It felt so cosy I almost considered leaving the children in this school because the kids were happy and it offered great value for money as well.

It was really good to see the Greek Community and Orthodox Archdiocese offer such high standards in professionalism.

But I had bigger ambitions and selected what I characterize as a Tier 1 and the reason why I targeted that school is because its reputation was notorious with excellence and it was old and very established.

It wasn't easy to get in. First, its a Church of England School run by the same organization as Geelong Grammer. Church of England parishioners are the first to be considered, and all the remaining spots are divvied up and hotly contested. We were advantaged because we were Orthodox and the Anglicans and Orthodox in Australia are pretty close, and closer than the Catholics believe it or not.

We had to write in, go and have meetings with the school, they had to meet the children, chat with them and they had to meet all of us at our home and they also tested the children with particular IQ games and tests to assess their level. My children were assessed at Level 11 on a scale between 1 to 30. The standard is that the children start on level 1 when they start school and achieve level 30 after year 3. Don't forget the kids were 5 years old. They took us on a couple school tours and explained in a very methodical manner everything about their establishment. The school grounds are an amazing and tranquil place.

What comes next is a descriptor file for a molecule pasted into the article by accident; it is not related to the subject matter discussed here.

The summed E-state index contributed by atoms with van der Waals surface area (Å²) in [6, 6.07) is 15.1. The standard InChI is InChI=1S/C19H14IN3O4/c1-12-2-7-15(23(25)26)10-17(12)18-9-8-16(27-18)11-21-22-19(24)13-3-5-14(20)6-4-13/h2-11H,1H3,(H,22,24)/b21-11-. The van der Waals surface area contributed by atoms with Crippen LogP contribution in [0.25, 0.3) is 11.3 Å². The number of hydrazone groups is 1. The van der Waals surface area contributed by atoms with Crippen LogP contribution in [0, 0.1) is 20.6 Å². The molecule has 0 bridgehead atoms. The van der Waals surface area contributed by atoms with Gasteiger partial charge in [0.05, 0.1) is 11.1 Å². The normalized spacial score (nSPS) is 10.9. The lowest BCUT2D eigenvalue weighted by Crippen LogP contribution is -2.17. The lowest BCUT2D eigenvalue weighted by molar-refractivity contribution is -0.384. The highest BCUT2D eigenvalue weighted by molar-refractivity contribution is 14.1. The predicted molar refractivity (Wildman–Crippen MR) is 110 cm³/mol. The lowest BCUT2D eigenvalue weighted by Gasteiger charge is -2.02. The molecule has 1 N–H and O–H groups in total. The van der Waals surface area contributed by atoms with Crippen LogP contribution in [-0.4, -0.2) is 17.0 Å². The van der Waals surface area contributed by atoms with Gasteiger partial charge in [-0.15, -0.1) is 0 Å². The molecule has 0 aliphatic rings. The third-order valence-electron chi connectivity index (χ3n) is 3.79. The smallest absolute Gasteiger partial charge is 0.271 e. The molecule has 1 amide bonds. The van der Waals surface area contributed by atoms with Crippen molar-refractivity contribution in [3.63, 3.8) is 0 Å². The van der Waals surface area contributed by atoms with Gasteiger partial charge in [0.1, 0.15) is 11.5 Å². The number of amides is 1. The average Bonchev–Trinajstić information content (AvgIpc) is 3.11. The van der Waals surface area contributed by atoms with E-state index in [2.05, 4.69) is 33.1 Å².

They were also impressed how we enrolled our children into the Orthodox School which they knew all about. They asked us why we didn't want to leave the children there so we told them that the school was excellent but we wanted our children to attend this school. We provided character references from the Orthodox Parish Priest and Archdiocese and they really took that very seriously as I felt it carried substantial weight.

It was never a case of sign here and off you go.

If we were delinquent parents and a dysfunctional family then we would obviously not be let in. They have a very good reputation and the Alumni of the school is quite amazing. I can't tell you who the old scholars were because you can identify the school with a google search but let me tell you it's up there towards the Geelongs and it is also a boarding school with people coming from all over to attend this school and everyone is very happy there.

Teachers are great too.

But in all honesty, parents who send their children to a tier 3 like the Orthodox Run school or another catholic School are also getting very good results.

It's the Government that is obligated to take all students. these guys do not take all students who apply.

But they do offer places to disadvantaged students as well and indigenous persons which is also great. They are after all a Christian School and are obligated by their tenets to help people.